Do you know exactly how many regulations and laws govern today’s shipping?
For an industry that’s about 5,000 years old and moves approximately 90% of the world’s goods, while navigating some of the most challenging environments on international waters, there are bound to be a bunch of rules. In fact, there are so many, it’s almost impossible to give an exact number.
Shipping was amongst the very first industries to adopt the widely implemented international safety standards. Because of its inherent global nature, the International Maritime Organization (IMO) has developed a comprehensive global maritime safety regulations framework. But that’s obviously not all. There’s SOLAS, MARPOL, COLREG, LOADLINE AND ISPS, which just cover ship operations. Then there’s STWC and ILO 147 for the seafarers, and ISM dealing with the shipping companies. On top of this, there are numerous local and port regulations to follow, certifications to obtain, taxation frameworks, cybersecurity guidelines, along with many other maritime instruments concerning more specific issues that are also in force worldwide.
To put it mildly, shipping’s regulatory framework is complex.
But what makes this landscape sometimes unnecessarily cumbersome are obsolete rules and requirements that have lost their relevance with time. “We're using AI on ships while forcing them to have a bell on board. In between these two generations of technologies, there’s a huge gap that’s getting too big to manage,” says Hendrik Bußhoff, Head of Product Autonomy Solutions, Wärtsilä Voyage. “With every technological advancement, we keep adding new regulations to the books without retiring or at least reviewing the old ones.”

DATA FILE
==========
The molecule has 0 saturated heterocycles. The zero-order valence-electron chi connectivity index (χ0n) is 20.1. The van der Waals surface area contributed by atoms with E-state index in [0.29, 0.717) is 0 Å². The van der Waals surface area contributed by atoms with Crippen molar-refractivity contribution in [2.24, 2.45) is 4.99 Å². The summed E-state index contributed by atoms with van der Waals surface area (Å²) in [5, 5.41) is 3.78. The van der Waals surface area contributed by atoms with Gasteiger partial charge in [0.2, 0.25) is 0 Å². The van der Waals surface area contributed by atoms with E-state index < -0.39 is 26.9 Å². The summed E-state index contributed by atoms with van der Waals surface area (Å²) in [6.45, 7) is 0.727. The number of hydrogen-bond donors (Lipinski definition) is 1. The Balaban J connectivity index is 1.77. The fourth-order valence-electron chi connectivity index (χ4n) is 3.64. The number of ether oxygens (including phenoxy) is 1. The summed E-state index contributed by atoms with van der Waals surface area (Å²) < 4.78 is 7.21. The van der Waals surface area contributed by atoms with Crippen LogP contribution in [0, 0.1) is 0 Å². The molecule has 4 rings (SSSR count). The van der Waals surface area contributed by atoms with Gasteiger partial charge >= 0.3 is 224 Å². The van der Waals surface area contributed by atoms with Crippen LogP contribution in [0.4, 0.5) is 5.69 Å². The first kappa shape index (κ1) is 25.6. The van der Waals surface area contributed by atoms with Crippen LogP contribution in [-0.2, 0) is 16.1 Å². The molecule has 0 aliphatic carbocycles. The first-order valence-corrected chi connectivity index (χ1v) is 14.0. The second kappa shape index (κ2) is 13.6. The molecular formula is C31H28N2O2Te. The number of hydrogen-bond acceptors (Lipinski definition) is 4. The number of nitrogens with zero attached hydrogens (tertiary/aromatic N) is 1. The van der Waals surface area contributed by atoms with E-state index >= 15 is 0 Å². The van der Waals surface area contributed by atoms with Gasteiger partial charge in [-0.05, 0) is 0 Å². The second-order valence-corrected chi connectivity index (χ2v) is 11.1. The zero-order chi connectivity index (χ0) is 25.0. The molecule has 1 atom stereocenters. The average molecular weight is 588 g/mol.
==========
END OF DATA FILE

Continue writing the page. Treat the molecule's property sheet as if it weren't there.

Many of these old conditions of operation are mindlessly enforced, and unnecessary solutions are engineered to incorporate them in modern automated systems merely to check a box.
- Hendrik Bußhoff, Head of Product Autonomy Solutions, Wärtsilä Voyage
Here are four such examples of obsolete regulations and redundant systems that shipping could sail without.
In reduced and low visibility conditions, as per rules, a ship is supposed to sound the horn to signal its presence to other ships. In return, other ships are required to keep a lookout 'by sight and hearing'. On most ships, when you go on the bridge wing, you hear your auxiliary engines, engine room fans and possibly the noise of a few hundred reefer containers. There’s hardly a chance of hearing another ship, not to mention determining its accurate bearing and range. So why do we have this requirement? That's because back in the days, you had little choice but to listen. And it did work well when you were on a sailing ship or older three-island designs where the bridge is separate from the engine. But today, it’s a different scenario. You no longer have to depend on hearing other ships to be aware of their presence or sound the foghorn to make them aware of yours. We now have a rich set of technology choices to solve this archaic problem that are much better and more accurate than honking the horn or ringing the bells and gongs.